CDT is expanding its wiki beyond the Grass-Mud Horse Lexicon to include short biographies of public intellectuals, cartoonists, human rights activists, and other people pushing for change in China. The wiki is a work in progress.
Genuine bravery for a writer […] is about calmly speaking the truth when everyone else is silenced, when the truth cannot be expressed. It is about speaking out with a different voice, risking the wrath of the state and offending everyone, for the sake of the truth, and the writer’s conscience.
—Murong Xuecun, “Words We Can Use, and Those We Can Not“
Murong Xuecun is the pen name of writer and anti-censorship activist Hao Qun (郝群). Originally an internet novelist, he has become one of the most prominent China-based critics of Beijing’s censorship regime.
Born in 1974 in rural Jilin, Murong began writing fiction in 2001. In 2002, he started posting installments of what would in 2006 become his first published novel, “Leave Me Alone: A Novel of Chengdu” (成都，今夜请将我遗忘), a dark comedy focusing on scandal, vice, and social contradiction amid China’s rapid economic growth. In 2008, “Leave Me Alone” was long-listed for the Man Asian Literary Prize. Murong has since published four other novels and “The Missing Ingredient” (中国少了一味药), a work of longform investigative journalism about a pyramid scheme that won the 2010 People’s Literature Prize. He was barred from delivering his acceptance speech, which contained a tirade against censorship, and instead delivered the speech to the Hong Kong Foreign Correspondents Club.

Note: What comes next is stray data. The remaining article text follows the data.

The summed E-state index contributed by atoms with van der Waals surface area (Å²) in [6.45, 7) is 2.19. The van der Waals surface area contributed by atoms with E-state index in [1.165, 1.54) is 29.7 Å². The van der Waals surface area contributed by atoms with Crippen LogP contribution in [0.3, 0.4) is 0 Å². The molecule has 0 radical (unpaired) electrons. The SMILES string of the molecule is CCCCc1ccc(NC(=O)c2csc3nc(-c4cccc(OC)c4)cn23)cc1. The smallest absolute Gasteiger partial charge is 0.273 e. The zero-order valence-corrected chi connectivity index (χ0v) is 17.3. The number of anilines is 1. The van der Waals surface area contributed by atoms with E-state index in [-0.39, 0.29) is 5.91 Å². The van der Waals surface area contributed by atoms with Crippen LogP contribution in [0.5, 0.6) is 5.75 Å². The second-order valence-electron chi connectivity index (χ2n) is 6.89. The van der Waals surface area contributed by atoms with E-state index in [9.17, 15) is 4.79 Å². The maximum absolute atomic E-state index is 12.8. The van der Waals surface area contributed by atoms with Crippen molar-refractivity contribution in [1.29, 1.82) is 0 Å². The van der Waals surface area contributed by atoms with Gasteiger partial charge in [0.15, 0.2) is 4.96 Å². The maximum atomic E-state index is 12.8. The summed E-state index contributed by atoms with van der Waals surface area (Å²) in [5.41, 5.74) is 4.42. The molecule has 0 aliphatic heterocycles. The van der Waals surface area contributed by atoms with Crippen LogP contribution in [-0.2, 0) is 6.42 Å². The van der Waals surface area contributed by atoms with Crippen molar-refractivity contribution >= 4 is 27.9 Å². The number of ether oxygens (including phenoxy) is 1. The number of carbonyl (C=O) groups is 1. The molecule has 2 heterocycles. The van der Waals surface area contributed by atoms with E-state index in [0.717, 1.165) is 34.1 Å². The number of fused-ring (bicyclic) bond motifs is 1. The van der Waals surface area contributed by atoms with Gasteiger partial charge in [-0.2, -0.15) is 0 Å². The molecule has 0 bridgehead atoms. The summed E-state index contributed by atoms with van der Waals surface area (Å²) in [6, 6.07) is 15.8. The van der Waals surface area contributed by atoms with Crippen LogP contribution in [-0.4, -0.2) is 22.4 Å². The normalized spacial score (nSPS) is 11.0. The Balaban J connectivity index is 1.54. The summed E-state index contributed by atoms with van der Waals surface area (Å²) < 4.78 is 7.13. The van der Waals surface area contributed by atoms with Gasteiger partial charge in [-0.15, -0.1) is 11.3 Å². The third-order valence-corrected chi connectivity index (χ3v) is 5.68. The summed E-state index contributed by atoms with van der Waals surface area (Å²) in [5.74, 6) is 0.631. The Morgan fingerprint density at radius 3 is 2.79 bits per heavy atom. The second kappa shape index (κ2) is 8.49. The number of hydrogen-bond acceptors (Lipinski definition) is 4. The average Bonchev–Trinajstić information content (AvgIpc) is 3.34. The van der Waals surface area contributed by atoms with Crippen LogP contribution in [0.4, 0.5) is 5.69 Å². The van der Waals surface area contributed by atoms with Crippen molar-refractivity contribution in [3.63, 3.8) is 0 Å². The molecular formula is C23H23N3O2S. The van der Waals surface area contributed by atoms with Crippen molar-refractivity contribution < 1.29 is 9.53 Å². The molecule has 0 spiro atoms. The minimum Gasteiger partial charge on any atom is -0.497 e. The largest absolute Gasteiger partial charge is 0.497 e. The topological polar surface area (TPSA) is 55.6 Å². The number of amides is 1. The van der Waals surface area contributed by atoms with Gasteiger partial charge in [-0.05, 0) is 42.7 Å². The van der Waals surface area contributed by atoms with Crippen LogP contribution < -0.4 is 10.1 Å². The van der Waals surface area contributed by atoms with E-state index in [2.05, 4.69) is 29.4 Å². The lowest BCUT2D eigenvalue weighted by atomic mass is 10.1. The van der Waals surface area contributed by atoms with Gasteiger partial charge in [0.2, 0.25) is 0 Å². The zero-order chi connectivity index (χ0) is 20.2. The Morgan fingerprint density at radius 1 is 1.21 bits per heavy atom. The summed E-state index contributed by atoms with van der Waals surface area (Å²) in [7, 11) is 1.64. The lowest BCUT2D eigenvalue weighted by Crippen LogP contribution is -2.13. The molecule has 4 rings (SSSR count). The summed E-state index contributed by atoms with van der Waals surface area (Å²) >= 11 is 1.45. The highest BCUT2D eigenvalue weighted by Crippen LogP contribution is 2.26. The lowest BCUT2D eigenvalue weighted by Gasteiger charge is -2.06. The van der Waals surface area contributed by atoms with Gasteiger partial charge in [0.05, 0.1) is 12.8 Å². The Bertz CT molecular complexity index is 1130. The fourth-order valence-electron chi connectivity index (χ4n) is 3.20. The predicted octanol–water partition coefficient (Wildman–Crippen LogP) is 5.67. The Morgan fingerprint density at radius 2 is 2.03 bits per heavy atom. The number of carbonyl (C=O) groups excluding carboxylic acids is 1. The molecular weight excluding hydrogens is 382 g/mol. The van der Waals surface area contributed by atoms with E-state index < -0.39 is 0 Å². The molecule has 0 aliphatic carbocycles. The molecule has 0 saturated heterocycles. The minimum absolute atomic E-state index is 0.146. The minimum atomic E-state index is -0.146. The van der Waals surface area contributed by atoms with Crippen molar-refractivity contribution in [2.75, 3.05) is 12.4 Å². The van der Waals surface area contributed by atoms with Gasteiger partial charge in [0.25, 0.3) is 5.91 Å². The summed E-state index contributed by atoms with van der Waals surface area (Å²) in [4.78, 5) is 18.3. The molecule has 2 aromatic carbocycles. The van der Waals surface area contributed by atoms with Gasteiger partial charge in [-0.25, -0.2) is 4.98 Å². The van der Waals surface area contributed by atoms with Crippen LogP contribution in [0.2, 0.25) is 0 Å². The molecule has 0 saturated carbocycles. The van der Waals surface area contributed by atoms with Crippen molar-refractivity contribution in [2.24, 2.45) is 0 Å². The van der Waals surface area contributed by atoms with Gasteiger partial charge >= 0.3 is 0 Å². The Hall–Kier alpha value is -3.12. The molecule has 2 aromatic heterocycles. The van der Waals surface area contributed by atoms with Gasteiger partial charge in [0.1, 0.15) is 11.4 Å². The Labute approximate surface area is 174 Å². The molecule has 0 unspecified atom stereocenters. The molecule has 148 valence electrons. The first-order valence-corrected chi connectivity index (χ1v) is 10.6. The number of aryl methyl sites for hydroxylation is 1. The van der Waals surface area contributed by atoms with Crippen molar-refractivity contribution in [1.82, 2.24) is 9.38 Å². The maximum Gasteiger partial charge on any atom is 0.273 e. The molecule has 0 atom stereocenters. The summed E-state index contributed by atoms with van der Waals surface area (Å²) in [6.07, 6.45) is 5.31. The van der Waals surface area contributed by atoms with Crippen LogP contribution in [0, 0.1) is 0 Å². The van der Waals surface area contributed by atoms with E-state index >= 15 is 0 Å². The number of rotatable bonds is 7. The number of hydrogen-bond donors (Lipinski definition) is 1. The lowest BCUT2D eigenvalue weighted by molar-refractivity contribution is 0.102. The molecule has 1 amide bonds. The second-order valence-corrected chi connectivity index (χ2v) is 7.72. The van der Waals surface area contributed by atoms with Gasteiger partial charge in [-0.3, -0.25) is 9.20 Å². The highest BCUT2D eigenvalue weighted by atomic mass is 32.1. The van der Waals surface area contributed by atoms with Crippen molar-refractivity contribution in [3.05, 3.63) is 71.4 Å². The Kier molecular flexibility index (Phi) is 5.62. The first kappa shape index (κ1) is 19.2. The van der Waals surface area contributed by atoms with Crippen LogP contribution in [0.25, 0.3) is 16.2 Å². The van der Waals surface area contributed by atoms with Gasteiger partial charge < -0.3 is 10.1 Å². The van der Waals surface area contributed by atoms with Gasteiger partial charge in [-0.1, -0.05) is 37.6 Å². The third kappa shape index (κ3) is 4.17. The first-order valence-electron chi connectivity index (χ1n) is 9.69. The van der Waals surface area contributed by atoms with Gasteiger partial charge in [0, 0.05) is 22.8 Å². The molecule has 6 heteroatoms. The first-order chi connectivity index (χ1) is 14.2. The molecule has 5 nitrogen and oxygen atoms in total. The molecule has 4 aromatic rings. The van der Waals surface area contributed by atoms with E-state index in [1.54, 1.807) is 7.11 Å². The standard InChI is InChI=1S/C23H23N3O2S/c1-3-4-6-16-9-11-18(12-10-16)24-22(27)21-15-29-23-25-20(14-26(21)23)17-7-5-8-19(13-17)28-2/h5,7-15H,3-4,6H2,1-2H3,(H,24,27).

In a 2014 profile of Murong for Foreign Policy, Alexa Olsen describes two triggers that in 2011 transformed the promising young novelist to a dissident and activist. The first was a frustrating encounter with the editor for “The Missing Ingredient”; the second was the detention of blogger and activist Ran Yunfei, a close friend of Murong’s. Since 2011, Murong has regularly published opinion articles castigating CCP policies and China’s regime of censorship.
In 2014, while serving as a visiting scholar at the University of Sydney in Australia, Murong published “I, Too, Will Stand Up for Tiananmen” in the New York Times, in which he declared his intent to “turn [him]self in” upon his imminent return to Beijing. In the article, he drew attention to the detentions of his friends Xu Youyu, Hao Jian and Pu Zhiqiang, among others, after a meeting in Beijing commemorating the 25th anniversary of the 1989 Tiananmen crackdown that he himself had been unable to attend. He later posted a “Statement of Surrender” to Beijing authorities online, and was briefly detained days later when authorities invited him to tea. Describing his hours in detention, Murong noted that no questions were asked about his many dissenting columns in the New York Times.
Murong continues to regularly express his opinion on censorship and CCP policies in the New York Times.